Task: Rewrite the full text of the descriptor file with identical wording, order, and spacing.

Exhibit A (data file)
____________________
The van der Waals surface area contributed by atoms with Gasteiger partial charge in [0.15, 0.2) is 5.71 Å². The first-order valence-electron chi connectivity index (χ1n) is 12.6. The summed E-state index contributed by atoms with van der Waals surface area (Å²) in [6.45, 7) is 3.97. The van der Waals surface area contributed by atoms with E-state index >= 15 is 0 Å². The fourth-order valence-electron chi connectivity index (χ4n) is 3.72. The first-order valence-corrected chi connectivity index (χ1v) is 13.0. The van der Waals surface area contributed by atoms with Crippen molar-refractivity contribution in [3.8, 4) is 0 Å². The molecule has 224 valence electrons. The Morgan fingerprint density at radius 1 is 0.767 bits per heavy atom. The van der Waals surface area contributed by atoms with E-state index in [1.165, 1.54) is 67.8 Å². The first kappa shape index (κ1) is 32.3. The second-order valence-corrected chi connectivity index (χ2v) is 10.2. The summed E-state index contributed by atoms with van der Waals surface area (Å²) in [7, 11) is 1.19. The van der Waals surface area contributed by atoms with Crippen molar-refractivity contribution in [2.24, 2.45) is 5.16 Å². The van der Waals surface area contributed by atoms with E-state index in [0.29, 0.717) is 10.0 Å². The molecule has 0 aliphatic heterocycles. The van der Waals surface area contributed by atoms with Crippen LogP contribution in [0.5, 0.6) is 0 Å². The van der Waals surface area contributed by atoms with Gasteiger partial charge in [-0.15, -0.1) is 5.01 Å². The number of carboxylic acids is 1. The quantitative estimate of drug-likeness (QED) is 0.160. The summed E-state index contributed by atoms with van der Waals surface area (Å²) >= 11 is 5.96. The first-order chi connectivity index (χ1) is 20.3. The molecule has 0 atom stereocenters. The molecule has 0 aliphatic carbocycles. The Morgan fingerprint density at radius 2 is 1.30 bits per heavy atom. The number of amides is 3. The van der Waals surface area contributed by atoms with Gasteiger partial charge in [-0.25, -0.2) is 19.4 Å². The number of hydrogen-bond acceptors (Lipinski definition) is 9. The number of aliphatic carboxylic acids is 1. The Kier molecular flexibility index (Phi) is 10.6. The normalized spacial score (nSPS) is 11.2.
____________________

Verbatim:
The van der Waals surface area contributed by atoms with Gasteiger partial charge in [0.15, 0.2) is 5.71 Å². The first-order valence-electron chi connectivity index (χ1n) is 12.6. The summed E-state index contributed by atoms with van der Waals surface area (Å²) in [6.45, 7) is 3.97. The van der Waals surface area contributed by atoms with E-state index >= 15 is 0 Å². The fourth-order valence-electron chi connectivity index (χ4n) is 3.72. The first-order valence-corrected chi connectivity index (χ1v) is 13.0. The van der Waals surface area contributed by atoms with Crippen molar-refractivity contribution in [3.8, 4) is 0 Å². The molecule has 224 valence electrons. The Morgan fingerprint density at radius 1 is 0.767 bits per heavy atom. The van der Waals surface area contributed by atoms with E-state index in [1.165, 1.54) is 67.8 Å². The first kappa shape index (κ1) is 32.3. The second-order valence-corrected chi connectivity index (χ2v) is 10.2. The summed E-state index contributed by atoms with van der Waals surface area (Å²) in [7, 11) is 1.19. The van der Waals surface area contributed by atoms with Crippen molar-refractivity contribution in [2.24, 2.45) is 5.16 Å². The van der Waals surface area contributed by atoms with E-state index in [0.29, 0.717) is 10.0 Å². The molecule has 0 aliphatic heterocycles. The van der Waals surface area contributed by atoms with Crippen LogP contribution in [0.5, 0.6) is 0 Å². The van der Waals surface area contributed by atoms with Gasteiger partial charge in [-0.15, -0.1) is 5.01 Å². The number of carboxylic acids is 1. The quantitative estimate of drug-likeness (QED) is 0.160. The summed E-state index contributed by atoms with van der Waals surface area (Å²) >= 11 is 5.96. The first-order chi connectivity index (χ1) is 20.3. The molecule has 0 atom stereocenters. The molecule has 0 aliphatic carbocycles. The Morgan fingerprint density at radius 2 is 1.30 bits per heavy atom. The number of amides is 3. The van der Waals surface area contributed by atoms with Gasteiger partial charge in [-0.25, -0.2) is 19.4 Å². The number of hydrogen-bond acceptors (Lipinski definition) is 9. The number of aliphatic carboxylic acids is 1. The Kier molecular flexibility index (Phi) is 10.6. The normalized spacial score (nSPS) is 11.2.